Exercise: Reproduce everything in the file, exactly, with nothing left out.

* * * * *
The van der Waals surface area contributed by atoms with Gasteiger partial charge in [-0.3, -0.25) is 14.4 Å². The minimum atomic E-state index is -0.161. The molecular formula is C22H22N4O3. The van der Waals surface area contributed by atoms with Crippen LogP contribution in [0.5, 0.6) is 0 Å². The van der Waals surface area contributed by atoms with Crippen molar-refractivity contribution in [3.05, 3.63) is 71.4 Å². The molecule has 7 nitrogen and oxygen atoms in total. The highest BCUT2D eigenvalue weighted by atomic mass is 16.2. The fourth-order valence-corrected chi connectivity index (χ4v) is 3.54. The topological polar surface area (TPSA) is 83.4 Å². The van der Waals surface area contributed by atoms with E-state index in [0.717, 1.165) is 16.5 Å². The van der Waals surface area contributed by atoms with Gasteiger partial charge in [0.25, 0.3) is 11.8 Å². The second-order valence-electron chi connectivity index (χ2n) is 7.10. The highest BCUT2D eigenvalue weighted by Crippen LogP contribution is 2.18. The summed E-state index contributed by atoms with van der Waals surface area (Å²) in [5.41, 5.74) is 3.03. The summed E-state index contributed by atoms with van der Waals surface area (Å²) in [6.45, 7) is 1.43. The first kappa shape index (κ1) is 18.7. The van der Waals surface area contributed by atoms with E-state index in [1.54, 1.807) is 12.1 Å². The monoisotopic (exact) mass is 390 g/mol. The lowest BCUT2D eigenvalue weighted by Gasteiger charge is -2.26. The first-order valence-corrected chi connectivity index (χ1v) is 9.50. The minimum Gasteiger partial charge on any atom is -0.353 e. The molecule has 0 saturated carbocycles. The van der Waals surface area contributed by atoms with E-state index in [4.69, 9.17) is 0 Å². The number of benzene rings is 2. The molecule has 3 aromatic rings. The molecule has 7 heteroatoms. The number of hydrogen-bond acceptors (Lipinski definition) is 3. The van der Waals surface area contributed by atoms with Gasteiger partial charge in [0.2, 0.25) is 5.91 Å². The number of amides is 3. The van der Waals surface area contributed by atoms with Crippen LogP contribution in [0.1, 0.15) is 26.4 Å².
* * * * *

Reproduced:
The van der Waals surface area contributed by atoms with Gasteiger partial charge in [-0.3, -0.25) is 14.4 Å². The minimum atomic E-state index is -0.161. The molecular formula is C22H22N4O3. The van der Waals surface area contributed by atoms with Crippen LogP contribution in [0.5, 0.6) is 0 Å². The van der Waals surface area contributed by atoms with Crippen molar-refractivity contribution in [3.05, 3.63) is 71.4 Å². The molecule has 7 nitrogen and oxygen atoms in total. The highest BCUT2D eigenvalue weighted by atomic mass is 16.2. The fourth-order valence-corrected chi connectivity index (χ4v) is 3.54. The topological polar surface area (TPSA) is 83.4 Å². The van der Waals surface area contributed by atoms with E-state index in [0.717, 1.165) is 16.5 Å². The van der Waals surface area contributed by atoms with Gasteiger partial charge in [0.25, 0.3) is 11.8 Å². The second-order valence-electron chi connectivity index (χ2n) is 7.10. The highest BCUT2D eigenvalue weighted by Crippen LogP contribution is 2.18. The summed E-state index contributed by atoms with van der Waals surface area (Å²) in [5.41, 5.74) is 3.03. The summed E-state index contributed by atoms with van der Waals surface area (Å²) in [6.45, 7) is 1.43. The first kappa shape index (κ1) is 18.7. The van der Waals surface area contributed by atoms with E-state index in [1.54, 1.807) is 12.1 Å². The monoisotopic (exact) mass is 390 g/mol. The lowest BCUT2D eigenvalue weighted by Gasteiger charge is -2.26. The first-order valence-corrected chi connectivity index (χ1v) is 9.50. The minimum Gasteiger partial charge on any atom is -0.353 e. The molecule has 0 saturated carbocycles. The van der Waals surface area contributed by atoms with E-state index in [4.69, 9.17) is 0 Å². The number of benzene rings is 2. The molecule has 3 aromatic rings. The molecule has 7 heteroatoms. The number of hydrogen-bond acceptors (Lipinski definition) is 3. The van der Waals surface area contributed by atoms with Gasteiger partial charge in [0.2, 0.25) is 5.91 Å². The number of amides is 3. The van der Waals surface area contributed by atoms with Crippen LogP contribution in [0.1, 0.15) is 26.4 Å².